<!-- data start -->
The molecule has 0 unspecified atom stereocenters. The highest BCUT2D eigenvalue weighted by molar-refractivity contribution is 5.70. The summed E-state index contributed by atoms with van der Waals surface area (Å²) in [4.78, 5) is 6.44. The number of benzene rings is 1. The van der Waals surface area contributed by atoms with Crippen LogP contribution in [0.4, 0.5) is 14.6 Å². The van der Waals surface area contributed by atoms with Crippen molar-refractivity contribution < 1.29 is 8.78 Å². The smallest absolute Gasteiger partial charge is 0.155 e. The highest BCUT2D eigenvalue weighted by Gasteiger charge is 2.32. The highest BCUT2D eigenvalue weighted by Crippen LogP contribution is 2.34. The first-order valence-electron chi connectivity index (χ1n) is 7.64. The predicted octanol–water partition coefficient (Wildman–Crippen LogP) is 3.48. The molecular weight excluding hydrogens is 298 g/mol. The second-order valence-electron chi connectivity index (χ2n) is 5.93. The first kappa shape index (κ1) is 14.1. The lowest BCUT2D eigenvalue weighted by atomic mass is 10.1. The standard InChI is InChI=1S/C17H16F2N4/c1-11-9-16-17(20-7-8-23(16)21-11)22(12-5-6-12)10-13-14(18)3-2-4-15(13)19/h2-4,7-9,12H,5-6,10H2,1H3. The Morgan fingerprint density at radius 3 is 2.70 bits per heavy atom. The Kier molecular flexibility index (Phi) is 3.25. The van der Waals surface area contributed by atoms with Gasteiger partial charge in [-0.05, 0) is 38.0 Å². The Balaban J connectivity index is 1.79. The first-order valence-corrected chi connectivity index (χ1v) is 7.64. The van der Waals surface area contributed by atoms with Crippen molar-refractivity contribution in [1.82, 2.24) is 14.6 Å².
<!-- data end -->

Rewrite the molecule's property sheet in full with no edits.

The molecule has 0 unspecified atom stereocenters. The highest BCUT2D eigenvalue weighted by molar-refractivity contribution is 5.70. The summed E-state index contributed by atoms with van der Waals surface area (Å²) in [4.78, 5) is 6.44. The number of benzene rings is 1. The van der Waals surface area contributed by atoms with Crippen LogP contribution in [0.4, 0.5) is 14.6 Å². The van der Waals surface area contributed by atoms with Crippen molar-refractivity contribution < 1.29 is 8.78 Å². The smallest absolute Gasteiger partial charge is 0.155 e. The highest BCUT2D eigenvalue weighted by Gasteiger charge is 2.32. The highest BCUT2D eigenvalue weighted by Crippen LogP contribution is 2.34. The first-order valence-electron chi connectivity index (χ1n) is 7.64. The predicted octanol–water partition coefficient (Wildman–Crippen LogP) is 3.48. The molecular weight excluding hydrogens is 298 g/mol. The second-order valence-electron chi connectivity index (χ2n) is 5.93. The first kappa shape index (κ1) is 14.1. The lowest BCUT2D eigenvalue weighted by atomic mass is 10.1. The standard InChI is InChI=1S/C17H16F2N4/c1-11-9-16-17(20-7-8-23(16)21-11)22(12-5-6-12)10-13-14(18)3-2-4-15(13)19/h2-4,7-9,12H,5-6,10H2,1H3. The Morgan fingerprint density at radius 3 is 2.70 bits per heavy atom. The Kier molecular flexibility index (Phi) is 3.25. The van der Waals surface area contributed by atoms with Gasteiger partial charge in [-0.05, 0) is 38.0 Å². The Balaban J connectivity index is 1.79. The first-order valence-corrected chi connectivity index (χ1v) is 7.64. The van der Waals surface area contributed by atoms with Crippen molar-refractivity contribution in [1.82, 2.24) is 14.6 Å².